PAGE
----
If a layer with a heatmap already exists, i.e. zoomH is not equal to 0, then simply use a ready featuresH array there :

{for (var i = 0; i &amp;lt;zoomH.featuresH.length; i ++)
{var pix = map.getPixelFromLonLat (new OpenLayers.LonLat(zoomH.featuresH[i].geometry.coordinates[0],zoomH.featuresH[i].geometry.coordinates[1]));
data.push ([pix.x, pix.y]);}

Next, create a canvas element to draw brush, size of which will correspond to the radius and blur set by the user

var brushCanvas = document.createElement ('canvas');

And create a gradient of colors, depending on the colors specified by the user. The color selection process is carried out by a user by means of clicking on the squares with colors, and then the color palette opens (as shown in Figure 3).

Figure 3 - Create a gradient of colors by the user in OpenWebGIS interface
Figure 3 – Create a gradient of colors by the user in OpenWebGIS interface

Each square represents the div element (with id equal from “color1Heatmp” to “color5Heatmp”) with colors corresponding to values of heatmap 1.0, 0.8, 0.6, 0.5, 0.4. The process of creating the color palette and color selection by the user is implemented in clickDivColor3d (elem) function, if you want, you can explore this function in the “opengis_eng.html” file.

Set the size of the brush and fix the colors selected by the user:

// Set the brush radius to paint on the canvas:
var brushSize = parseFloat(document.getElementById("Id_radHeatowgLayerNameAtl").value);
// Set the size of the brush blur for painting on canvas:
var brushBlurSize = parseFloat(document.getElementById("Id_blurHeatowgLayerNameAtl").value);
// save the colors, opacity, intensity in the "heatmapparams" 
//layer object new_layer_Heat as the "properties" JavaScript Objects:
new_layer_Heat.heatmapparams = {brushSize: brushSize, brushBlurSize: brushBlurSize,
color5: document.getElementById ("color5Heatmp"). style.backgroundColor,
opacity: parseFloat(document.getElementById("Id_opasHeatowgLayerNameAtl").value),
intense: parseFloat(document.getElementById("Id_intenHeatowgLayerNameAtl").value)
{var brushSize = zoomH.heatmapparams.brushSize; 
var brushBlurSize = zoomH.heatmapparams.brushBlurSize;}
// Set brush size:
var r = brushSize + brushBlurSize;
var d = r * 2;
brushCanvas.width = d;
brushCanvas.height = d;
Get the context of the brushCanvas canvas:
var ctx3 = brushCanvas.getContext ('2d');
// draw our brush: 
ctx3.shadowOffsetX = d; 
ctx3.shadowBlur = brushBlurSize; 
ctx3.shadowColor = 'black'; 
// Draw circle in the left to the canvas: 
ctx3.beginPath (); 
ctx3.arc (-r, r, brushSize, 0, Math.PI * 2, true); 
ctx3.closePath (); 
ctx3.fill ();

For a better understanding of heatmap drawing in the canvas element using javascript without regard to OpenLayers, I advise you to read this article here – in my view, it is one of the most visual articles on this topic. After everything will be understood that is shown there, it will be more clear what is described in the our article above and below.

// Create a canvas in which there will be the whole heatmap:
var brushCanvasF = document.createElement ('canvas');
// Set the size of this canvas according to the size of the map:

Get the context of the brushCanvasF canvas:

var ctx = brushCanvasF.getContext ('2d');
// The code below is triggered if the user specified the field 
//of the attributes of a point layer to build a heatmap:
if (zoomH == 0) {if (document.getElementById ("htmpselectatrowg_id").value! == 0)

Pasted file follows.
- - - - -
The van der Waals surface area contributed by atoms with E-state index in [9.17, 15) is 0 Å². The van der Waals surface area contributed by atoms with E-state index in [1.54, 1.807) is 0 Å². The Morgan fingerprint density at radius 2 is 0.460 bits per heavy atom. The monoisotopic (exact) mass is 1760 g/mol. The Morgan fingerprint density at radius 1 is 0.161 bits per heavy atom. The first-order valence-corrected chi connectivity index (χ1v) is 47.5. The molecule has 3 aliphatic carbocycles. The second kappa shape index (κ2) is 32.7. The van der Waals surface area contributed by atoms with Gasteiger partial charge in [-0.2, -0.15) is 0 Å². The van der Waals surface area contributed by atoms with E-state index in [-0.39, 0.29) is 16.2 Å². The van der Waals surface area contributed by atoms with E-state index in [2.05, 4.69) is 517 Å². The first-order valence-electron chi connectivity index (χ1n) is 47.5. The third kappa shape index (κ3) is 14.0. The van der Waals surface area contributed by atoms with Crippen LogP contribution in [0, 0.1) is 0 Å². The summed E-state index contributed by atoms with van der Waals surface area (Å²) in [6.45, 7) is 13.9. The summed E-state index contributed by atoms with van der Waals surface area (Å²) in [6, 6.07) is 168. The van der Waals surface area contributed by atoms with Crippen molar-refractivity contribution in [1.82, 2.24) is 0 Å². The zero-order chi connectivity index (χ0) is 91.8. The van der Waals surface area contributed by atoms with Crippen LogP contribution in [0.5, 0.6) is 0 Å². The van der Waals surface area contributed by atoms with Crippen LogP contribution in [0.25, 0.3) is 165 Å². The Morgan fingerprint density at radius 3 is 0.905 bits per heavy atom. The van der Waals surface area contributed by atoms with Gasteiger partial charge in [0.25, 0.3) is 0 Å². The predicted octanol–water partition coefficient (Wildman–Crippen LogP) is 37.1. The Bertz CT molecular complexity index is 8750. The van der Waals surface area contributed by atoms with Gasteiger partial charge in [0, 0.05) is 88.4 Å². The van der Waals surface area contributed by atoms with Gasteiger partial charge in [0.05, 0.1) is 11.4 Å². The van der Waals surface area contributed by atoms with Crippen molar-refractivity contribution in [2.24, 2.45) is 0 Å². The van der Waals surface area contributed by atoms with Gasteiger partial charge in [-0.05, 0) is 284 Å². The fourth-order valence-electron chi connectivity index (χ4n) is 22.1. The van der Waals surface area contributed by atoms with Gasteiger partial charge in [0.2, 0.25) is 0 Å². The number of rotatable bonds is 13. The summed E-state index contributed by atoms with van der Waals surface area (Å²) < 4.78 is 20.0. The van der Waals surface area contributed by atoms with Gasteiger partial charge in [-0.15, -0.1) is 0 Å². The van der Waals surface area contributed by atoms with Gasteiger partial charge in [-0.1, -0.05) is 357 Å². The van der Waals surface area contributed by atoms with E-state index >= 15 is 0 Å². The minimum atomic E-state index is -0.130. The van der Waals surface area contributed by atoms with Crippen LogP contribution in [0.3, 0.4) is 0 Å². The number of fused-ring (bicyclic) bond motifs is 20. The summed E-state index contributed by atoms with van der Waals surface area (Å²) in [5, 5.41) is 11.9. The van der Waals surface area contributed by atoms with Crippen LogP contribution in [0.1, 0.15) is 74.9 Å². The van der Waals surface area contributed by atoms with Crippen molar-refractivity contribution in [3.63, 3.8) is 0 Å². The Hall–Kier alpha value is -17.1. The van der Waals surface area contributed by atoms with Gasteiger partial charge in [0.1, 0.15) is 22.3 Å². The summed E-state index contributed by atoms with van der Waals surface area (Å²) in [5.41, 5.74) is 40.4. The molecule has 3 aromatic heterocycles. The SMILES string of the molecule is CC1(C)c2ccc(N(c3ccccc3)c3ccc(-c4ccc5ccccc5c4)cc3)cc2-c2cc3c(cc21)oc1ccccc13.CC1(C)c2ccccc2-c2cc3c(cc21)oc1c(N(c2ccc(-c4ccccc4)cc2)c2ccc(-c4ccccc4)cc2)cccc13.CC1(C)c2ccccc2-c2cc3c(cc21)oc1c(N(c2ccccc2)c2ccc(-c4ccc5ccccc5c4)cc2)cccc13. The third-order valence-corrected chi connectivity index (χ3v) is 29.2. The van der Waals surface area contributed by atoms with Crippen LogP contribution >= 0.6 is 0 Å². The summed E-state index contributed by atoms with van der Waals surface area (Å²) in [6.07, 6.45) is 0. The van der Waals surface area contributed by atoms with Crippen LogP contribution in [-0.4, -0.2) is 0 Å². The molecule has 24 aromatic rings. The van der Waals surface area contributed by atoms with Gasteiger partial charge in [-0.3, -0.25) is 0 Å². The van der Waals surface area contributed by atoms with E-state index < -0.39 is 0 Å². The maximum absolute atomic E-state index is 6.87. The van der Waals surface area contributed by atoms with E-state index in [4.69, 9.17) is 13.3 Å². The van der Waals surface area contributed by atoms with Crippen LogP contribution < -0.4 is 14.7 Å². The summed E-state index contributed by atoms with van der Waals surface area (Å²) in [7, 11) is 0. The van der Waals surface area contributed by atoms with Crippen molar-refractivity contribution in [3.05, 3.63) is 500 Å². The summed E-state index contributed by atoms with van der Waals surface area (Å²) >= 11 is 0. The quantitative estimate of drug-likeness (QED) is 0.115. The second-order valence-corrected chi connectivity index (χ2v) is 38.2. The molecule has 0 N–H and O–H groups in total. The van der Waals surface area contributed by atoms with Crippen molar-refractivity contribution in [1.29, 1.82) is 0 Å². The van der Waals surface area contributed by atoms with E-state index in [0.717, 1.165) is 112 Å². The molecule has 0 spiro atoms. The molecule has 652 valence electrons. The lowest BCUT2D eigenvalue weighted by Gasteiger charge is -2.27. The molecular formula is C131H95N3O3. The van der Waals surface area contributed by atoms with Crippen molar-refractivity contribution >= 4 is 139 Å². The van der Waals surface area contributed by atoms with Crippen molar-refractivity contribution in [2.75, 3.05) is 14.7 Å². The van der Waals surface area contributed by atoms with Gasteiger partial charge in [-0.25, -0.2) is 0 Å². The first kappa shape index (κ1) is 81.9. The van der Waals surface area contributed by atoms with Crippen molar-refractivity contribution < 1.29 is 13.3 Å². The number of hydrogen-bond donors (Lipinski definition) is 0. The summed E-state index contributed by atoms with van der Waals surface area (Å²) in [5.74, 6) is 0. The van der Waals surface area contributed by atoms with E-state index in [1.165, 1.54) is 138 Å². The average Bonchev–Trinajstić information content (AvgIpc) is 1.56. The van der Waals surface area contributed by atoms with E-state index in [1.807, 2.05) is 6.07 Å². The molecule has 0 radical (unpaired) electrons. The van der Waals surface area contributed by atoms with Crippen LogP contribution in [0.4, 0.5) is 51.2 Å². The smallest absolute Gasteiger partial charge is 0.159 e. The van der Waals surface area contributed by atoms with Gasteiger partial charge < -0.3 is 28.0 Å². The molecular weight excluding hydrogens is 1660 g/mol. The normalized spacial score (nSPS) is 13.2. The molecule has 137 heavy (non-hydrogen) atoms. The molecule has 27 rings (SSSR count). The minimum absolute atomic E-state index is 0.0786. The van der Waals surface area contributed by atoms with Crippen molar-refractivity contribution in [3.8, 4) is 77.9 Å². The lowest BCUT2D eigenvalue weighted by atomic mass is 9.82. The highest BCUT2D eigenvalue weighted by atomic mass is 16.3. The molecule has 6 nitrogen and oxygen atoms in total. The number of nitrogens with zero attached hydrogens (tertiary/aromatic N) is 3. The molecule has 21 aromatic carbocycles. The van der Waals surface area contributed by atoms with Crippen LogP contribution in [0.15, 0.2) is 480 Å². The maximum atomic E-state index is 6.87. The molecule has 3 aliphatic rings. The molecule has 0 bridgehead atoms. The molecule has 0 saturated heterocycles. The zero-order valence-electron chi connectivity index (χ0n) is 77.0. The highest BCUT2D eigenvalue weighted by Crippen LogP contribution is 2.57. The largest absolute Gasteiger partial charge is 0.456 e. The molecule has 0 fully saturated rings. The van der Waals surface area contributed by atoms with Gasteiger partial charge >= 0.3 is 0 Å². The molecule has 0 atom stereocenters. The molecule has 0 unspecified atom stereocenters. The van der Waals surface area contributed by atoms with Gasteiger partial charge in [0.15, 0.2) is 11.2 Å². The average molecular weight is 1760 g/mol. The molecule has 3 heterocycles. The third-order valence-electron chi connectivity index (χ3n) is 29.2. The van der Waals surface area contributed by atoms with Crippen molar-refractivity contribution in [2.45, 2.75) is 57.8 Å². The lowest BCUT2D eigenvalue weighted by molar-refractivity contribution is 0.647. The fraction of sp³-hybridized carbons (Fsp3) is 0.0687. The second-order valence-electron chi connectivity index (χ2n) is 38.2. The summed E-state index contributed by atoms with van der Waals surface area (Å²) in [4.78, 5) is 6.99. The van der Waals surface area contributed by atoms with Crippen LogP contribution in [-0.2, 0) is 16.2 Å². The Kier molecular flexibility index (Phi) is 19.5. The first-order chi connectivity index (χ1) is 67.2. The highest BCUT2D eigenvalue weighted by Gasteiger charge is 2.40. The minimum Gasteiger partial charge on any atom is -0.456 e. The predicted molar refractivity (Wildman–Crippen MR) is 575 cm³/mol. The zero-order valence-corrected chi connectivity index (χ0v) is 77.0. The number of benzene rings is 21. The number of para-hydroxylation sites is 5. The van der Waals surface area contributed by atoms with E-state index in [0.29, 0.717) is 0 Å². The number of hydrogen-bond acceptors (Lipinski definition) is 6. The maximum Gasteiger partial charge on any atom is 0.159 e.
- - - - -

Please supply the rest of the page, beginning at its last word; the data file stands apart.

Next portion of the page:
{var minDistC = parseFloat(new_layer_Heat.featuresH[0].properties[document.getElementById("htmpselectatrowg_id").value]);
// calculate the maximum and minimum values of the field selected by the user:
var maxDistC=parseFloat (minDistC);
for (var ia=1; ia <new_layer_Heat.featuresH.length; ++ ia) 
{var NumSS=new_layer_Heat.featuresH[ia].properties[document.getElementById("htmpselectatrowg_id"). value];
if (NumSS>parseFloat(maxDistC)) 
if(NumSS <parseFloat(minDistC)) {minDistC = parseFloat (NumSS);}}}}
{if (zoomH.featuresH [0])
if (zoomH.heatmapparams.attribute)
{var minDistC=parseFloat(zoomH.featuresH [0].properties[zoomH.heatmapparams.attribute]);
var maxDistC=parseFloat(minDistC);
for (var ia=1; ia<zoomH.featuresH.length; ++ia) 
{var NumSS=zoomH.featuresH [ia].properties[zoomH.heatmapparams.attribute];
if (NumSS> parseFloat(maxDistC)) 
if (NumSS <parseFloat(minDistC)) 
{minDistC=parseFloat (NumSS);}

Start directly the process of drawing a heatmap:

var len = data.length;
//loop over all points of the layer on the base
// of which a heatmap is created:
for (var i = 0; i <len; i ++) {
var p = data [i];
var x = p [0];
var y = p [1];
if (zoomH == 0)
{var alpha = parseFloat (new_layer_Heat.heatmapparams.opacity);
if (!new_layer_Heat.heatmapparams.opacity) {var alpha = 0.5;}}
else {var alpha = parseFloat (zoomH.heatmapparams.opacity);
if (!zoomH.heatmapparams.opacity) {var alpha = 0.5;}}
// Draw with the circle brush with alpha:
ctx.globalAlpha = alpha;
if (zoomH == 0)
if (document.getElementById ("htmpselectatrowg_id"). value == 0)
// Draw using the drawImage function 
{ctx.drawImage (brushCanvas, x - r, y - r);}
// calculate the heatmap intensity
//(see more about this in a previous 
//article https://digital-geography.com/heatmap-interpolation-easy-openwebgis):
new_layer_Heat.heatmapparams.attribute = document.getElementById ("htmpselectatrowg_id"). value;
var intens=20;
var xfeat=(parseFloat(new_layer_Heat.featuresH[i].properties[document.getElementById("htmpselectatrowg_id").value])*100)/maxDistC;
var inowh = Math.abs (Math.round(xfeat)/intens); 
if (inowh == 0){inowh = 1;}
for (var t = 0; t<inowh; t++) 
{ctx.drawImage (brushCanvas, x - r, y - r);}
{if (zoomH.featuresH [0])
{if (!zoomH.heatmapparams.attribute)
{ctx.drawImage (brushCanvas, x - r, y - r);}
{var intens = 20; if (!zoomH.heatmapparams.intense) {intens = 20;} 
else {intens = zoomH.heatmapparams.intense;}
var xfeat=(parseFloat(zoomH.featuresH[i].properties[zoomH.heatmapparams.attribute])*100)/maxDistC;
var inowh=Math.abs(Math.round(xfeat)/intens); 
if(inowh==0){inowh = 1;}
for (var t=0; t<inowh; t++) {ctx.drawImage(brushCanvas, x - r, y - r);}
} }

Start to create the color gradient as one pixel (by the width) canvas:

var levels = 256;
var canvas = document.createElement ('canvas');
canvas.width = 1;
canvas.height = levels;
var ctx2 = canvas.getContext ('2d');
if (zoomH == 0)
{var gradientColors = {
"0.4": document.getElementById("color1Heatmp").style.backgroundColor,